United States v. General Dynamics Corporation
United States Supreme Court
415 U.S. 486 (1974)
Material Services Corporation (Material Services) (defendant) was coal-mining company and supplier of building materials. In 1954, Material Services began to buy stock in United Electric Coal Companies (United) (defendant), which operated strip mines. By 1959, Material Services owned a controlling share of United with 34 percent of United’s stock. General Dynamics Corporation (General Dynamics) (defendant) then acquired Material Services and became the fifth-largest coal producer in the United States. The United States (plaintiff) sued General Dynamics, arguing that Material Service’s takeover of United in 1959 violated § 7 of the Clayton Act. At trial, the United States relied on statistics showing that the coal industry was highly concentrated, and the market grew more concentrated when Material Services acquired United. The district court did not dispute the accuracy of the statistics. However, other facts about the coal industry indicated that the merger did not substantially lessen competition. Coal producers generally sold coal under long-term requirements contracts. Usually, most of a firm’s coal was committed to satisfying these requirements contracts. Competitive advantage was best gained through a firm’s ability to secure new requirements contracts, which required substantial excess coal reserves. The district court found that, in the 1950s, United did not have enough coal to compete with other firms for new requirements contracts. Therefore, United did not have the ability to compete and influence prices, and its acquisition by a competitor did not substantially reduce competition. Accordingly, the district court ruled there was no Clayton Act violation. The United States appealed directly to the United States Supreme Court, arguing the undisputed market concentration alone was sufficient to support a Clayton Act violation.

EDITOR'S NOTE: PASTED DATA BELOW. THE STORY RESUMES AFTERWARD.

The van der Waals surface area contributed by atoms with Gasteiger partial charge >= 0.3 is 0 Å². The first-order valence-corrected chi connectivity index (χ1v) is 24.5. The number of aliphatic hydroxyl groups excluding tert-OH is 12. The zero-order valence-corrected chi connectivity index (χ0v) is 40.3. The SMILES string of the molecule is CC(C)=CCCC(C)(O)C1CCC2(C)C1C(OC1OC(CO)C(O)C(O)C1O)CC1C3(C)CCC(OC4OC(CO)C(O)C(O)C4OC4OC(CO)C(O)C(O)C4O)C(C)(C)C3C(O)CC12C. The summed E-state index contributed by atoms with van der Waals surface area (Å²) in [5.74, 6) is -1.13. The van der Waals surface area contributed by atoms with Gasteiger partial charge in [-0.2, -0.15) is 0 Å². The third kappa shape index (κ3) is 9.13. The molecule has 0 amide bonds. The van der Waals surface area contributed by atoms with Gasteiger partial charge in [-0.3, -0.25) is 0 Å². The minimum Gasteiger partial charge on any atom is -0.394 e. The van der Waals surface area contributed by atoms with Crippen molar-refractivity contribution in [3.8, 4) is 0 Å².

Rule of Law
Holding and Reasoning (Stewart, J.)
Dissent (Douglas, J.)
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